Discover how sea otters, hydrogen-powered cars and old-growth forests are helping to battle climate change. Also, learn how some Galapagos penguins are surviving warmer temperatures.
Meet innovators building sun-powered velomobiles, transforming flies into fishmeal, and converting husks into fashion. Also, discover a vast network of ocean observatories.
Drivers hit thousands of animals every year on California freeways, often killing the wildlife, and sometimes killing or injuring the human, too. Several western states have built fencing and other infrastructure to help wildlife cross freeways safely, and critics say California could be doing a lot more of the same.
As this radio story airs, Congress is debating two Cash for Clunkers proposals, one from the Senate and one from the House of Representatives. (A third proposal, also from the Senate, is almost identical to the House version.) Both would pay consumers to scrap their "clunkers" in exchange for brand-new, more fuel-efficient models.
"Do I get to keep the phone?"
Not exactly the environmentally-conscious line of thinking that organizers were hoping for, but understandable for those high-schoolers holding a brand new, latest version of the Nokia in their hands.
I haven't talked about the elderly in my blog entries so far, but they make up a growing segment of the U.S. population. Those my age– 50-ish– who don't like to think of themselves as baby boomers, will be in that demographic in no time. And many of us worry, sometimes a lot, about finding the best place for our elderly parents to spend their last years.
Even in these difficult economic times, California's population continues to grow, and those additional people are going to need a place to live. Recent legislation in California directs city planners to make environmentally responsible choices for new housing. One way to do that is to create transit villages.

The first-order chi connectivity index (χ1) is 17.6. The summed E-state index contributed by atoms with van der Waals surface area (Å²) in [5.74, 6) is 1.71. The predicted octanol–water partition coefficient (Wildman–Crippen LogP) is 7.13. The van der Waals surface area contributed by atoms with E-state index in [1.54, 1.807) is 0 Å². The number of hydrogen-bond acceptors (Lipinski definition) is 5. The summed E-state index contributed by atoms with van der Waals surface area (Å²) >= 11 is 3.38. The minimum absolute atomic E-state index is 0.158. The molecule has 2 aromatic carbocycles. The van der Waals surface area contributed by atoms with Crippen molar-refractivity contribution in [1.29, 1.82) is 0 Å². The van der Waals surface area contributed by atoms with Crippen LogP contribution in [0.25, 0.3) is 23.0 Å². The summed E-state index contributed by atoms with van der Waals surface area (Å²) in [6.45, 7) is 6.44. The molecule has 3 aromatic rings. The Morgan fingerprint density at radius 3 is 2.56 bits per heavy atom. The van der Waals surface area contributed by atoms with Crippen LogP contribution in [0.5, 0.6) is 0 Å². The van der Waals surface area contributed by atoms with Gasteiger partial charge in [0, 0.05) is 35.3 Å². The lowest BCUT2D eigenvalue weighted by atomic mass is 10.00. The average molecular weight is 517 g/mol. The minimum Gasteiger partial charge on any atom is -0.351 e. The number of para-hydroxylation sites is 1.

The pilot project at UC Berkeley called Mobile Millennium uses cell phones as data points to show traffic patterns in real time. To become an early adopter of the technology, you must have an unlimited data plan on a mobile phone with a GPS system.
It's not just truckers that will have to spend a lot of money to retrofit their diesel engines. And quite a few trucks on California roads will actually be unaffected by a new California diesel regulation. The California Air Resources Board is expected to vote on a new diesel-emissions regulation when the board meets on December 11 and 12 in Sacramento.
The devil's in the details, so the details aren't entirely in the proposition. There are still many open questions about Prop. 1A on the November ballot, the proposal to bring high speed rail to California – and that makes sense, since there are a billion details, many of them contentious, in any $9.95 billion initiative and $45 billion project.
Your house may not be your biggest contributer to global warming. Credit: Jim Gunshinan. My focus in this blog had been on green homes, but there are other areas of our lives that account for our total carbon footprint–how much carbon we are responsible for adding to the atmosphere–a measure of our contribution to global […]
What will life be like when gasoline reaches $15 per gallon? We may have to slow down our too-often fast paced and frenetic lifestyles—a blessing in disguise? That's the question asked of a group of scientists, sociologists, others, and myself who gathered at the American Council for an Energy Efficient Economy (ACEEE) Summer Study in […]